Guest blog by Meg Howarth
New information has come to light about the data Brent Council handed to the police in the case of the Kensal Rise Library alleged fraudulent email affair. In a response to a query about the five ISP addresses used to post the fake comments in support of Andrew Gillick's original planning application, a senior council officer has revealed that 'the Council did provide the Police with all the IP addresses and details of how Council officers had linked these to Mr Gillick or his company via open source research'.
This is the full text of the response:
Dear Ms HowarthI write further to your previous emails resting with your email dated 16 January 2015 and I apologise for the delay in responding to you.In response to your query, Council officers did not obtain the ISP subscriber details. The Council does not have the power to force the ISP Providers to disclose the subscriber details. However, the Council did provide the Police with all the IP addresses and details of how Council officers had linked these to Mr Gillick or his company via open source research.As for the Police and the CPS, you will need to raise those queries with them.As I stated previously in my e-mail dated 23 December 2014, if you have any queries regarding the decision of the CPS not to pursue this matter, they should be addressed to the partnership Brent Borough Chief Inspector, Andy Jones.Yours sincerely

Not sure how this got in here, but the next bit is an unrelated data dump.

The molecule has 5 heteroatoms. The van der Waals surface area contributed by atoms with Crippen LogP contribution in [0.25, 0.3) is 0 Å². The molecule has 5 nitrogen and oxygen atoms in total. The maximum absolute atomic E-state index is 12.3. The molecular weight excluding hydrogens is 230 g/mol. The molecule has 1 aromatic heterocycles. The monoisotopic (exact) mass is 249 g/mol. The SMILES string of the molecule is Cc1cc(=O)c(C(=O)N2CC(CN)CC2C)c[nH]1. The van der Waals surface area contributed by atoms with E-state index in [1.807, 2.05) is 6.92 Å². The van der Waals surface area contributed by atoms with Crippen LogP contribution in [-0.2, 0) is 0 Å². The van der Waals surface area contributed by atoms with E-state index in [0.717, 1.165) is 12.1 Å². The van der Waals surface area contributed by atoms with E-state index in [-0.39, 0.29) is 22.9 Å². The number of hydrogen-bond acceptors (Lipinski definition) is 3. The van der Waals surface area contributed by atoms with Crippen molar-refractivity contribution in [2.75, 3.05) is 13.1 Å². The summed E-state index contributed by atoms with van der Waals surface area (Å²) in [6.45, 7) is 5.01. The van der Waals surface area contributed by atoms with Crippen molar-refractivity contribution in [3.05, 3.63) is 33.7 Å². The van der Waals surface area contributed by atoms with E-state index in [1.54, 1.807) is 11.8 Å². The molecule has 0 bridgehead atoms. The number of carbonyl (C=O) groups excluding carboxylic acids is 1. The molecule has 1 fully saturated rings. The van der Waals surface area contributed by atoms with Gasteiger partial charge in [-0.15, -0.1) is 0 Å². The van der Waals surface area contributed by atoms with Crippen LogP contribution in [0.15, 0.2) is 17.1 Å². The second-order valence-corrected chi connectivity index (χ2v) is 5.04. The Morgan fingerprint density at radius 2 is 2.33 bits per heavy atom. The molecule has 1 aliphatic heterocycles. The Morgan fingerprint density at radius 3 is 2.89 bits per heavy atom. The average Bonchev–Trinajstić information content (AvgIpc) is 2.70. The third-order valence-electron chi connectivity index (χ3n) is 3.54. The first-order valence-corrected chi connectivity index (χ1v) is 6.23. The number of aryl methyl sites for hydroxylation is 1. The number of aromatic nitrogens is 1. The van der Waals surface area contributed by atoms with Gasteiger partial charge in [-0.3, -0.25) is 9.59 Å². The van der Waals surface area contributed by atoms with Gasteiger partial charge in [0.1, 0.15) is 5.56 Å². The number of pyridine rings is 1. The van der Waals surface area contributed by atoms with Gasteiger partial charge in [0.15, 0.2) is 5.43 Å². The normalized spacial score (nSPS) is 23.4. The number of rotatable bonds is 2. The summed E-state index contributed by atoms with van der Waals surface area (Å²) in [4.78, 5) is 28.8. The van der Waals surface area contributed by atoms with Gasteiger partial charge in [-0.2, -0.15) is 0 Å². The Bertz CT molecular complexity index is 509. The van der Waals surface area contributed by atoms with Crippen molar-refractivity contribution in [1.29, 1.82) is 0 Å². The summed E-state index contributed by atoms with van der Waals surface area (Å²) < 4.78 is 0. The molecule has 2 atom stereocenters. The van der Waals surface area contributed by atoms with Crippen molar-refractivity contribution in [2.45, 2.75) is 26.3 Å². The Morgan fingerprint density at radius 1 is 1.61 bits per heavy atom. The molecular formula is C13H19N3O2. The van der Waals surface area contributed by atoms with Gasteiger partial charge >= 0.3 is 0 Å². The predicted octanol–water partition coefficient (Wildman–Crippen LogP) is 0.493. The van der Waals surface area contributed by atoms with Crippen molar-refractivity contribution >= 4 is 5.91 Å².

As stated on a previous blog (No prosecution in the Kensal Rise Library case - December 23rd 2014) 'it seems that the key to ultimately tracking back an IP address to a user is to engage with the ISP and get it (or force it via a judge) to release the data showing which client was issued with what IP address at a particular time of day'. The question is, therefore: did Brent police seek the ISP subscriber details before handing over its dossier to the Crown Prosecution Service (CPS)? If not, why not?
It was on 19 December 2014, in the run-up to the Xmas holidays, that the CPS advised Brent's Audit and Investigation Unit that 'there is insufficient evidence to proceed against Andrew Gillick'. In a New Year's Day interview with the Brent and Kilburn Times, a CPS spokesman elaborated: 'Having carefully considered all the material supplied we have decided there was insufficient evidence to support a realistic prospect of conviction in this case. The evidence did not prove this to the required standard and we therefore advised the police that no further action should be taken'.
So if Brent police didn't seek the ISP subscriber details, did the CPS do so instead? If it didn't, how could it conclude that the 'required standard' of evidence for a prosecution in the fraudulent email affair was unproven? A reply from Brent's partnership borough chief inspector and the CPS is awaited.